United Airlines expects to be “solidly profitable” during the second quarter of the year, even as it posted a loss for the first.

The Chicago-based carrier says on 20 April that its “bullish outlook” is based on rising revenue projections and pent-up customer demand. It’s forecasting total revenue per available seat mile at 17% over pre-pandemic levels, the strongest second-quarter revenue guidance in company history.

“The demand environment is the strongest it’s been in my 30 years in the industry – and United and its customers will benefit more than any other airline,” says chief executive Scott Kirby. “We’re now seeing clear evidence that the second quarter will be an historic inflection point for our business. It leaves me more optimistic than ever about United’s future.”

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Source: United Airlines

United is “bullish” about the second quarter after posting a $1.38 billion loss for the first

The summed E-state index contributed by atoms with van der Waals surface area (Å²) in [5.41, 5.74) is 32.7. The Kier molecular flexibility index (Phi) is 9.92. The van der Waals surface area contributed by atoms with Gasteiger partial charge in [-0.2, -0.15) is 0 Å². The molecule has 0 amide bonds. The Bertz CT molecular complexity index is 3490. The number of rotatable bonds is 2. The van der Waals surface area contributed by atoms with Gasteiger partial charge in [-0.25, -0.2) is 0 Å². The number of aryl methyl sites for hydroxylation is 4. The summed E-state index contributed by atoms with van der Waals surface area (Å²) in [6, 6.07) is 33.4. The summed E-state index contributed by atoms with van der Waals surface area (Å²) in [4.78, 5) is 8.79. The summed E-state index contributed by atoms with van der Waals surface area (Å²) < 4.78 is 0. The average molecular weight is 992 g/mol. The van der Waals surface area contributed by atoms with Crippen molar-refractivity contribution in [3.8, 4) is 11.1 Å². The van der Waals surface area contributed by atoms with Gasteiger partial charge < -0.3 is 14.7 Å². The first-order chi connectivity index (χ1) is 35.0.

United’s first-quarter 2022 loss came in at $1.38 billion, almost unchanged from the same quarter a year ago. In pre-pandemic 2019, the company posted a $495 million profit during the first three months of the year.

Revenue during the three-month period was $7.57 billion, more than double the figure in 2021, but still 21% less than in the first quarter of 2019.

United says its Pratt & Whitney-powered Boeing 777 aircraft, which it grounded last February after one example suffered a blade-out engine failure over Denver, are expected to ”gradually return to service”. As they do, United says it will continue adding capacity to its system.

That aircraft lost its right PW4000 just minutes after taking off, raining debris across several neighbourhoods. Two fan blades had cracked due to metal fatigue, and the engine’s inlet and cowling separated from the powerplant. There were no injuries but it was the third such PW4000 incident in less than three years.

“The company is also seeing indications that business travel is rapidly returning and expects further improvement in international travel, including Asia,” United adds. 

During the first quarter, United announced plans to offer thrice-weekly non-stop service between New York and Cape Town, South Africa. The carrier also resumed 19 international routes and relaunched service to six cities it had not served since the beginning of the pandemic. These include Berlin, Edinburgh, Grand Cayman, Porto, Singapore, and Shannon, Ireland.

United Airlines will hold an analyst webcast on 21 April to share more details about its first-quarter earnings and outlook.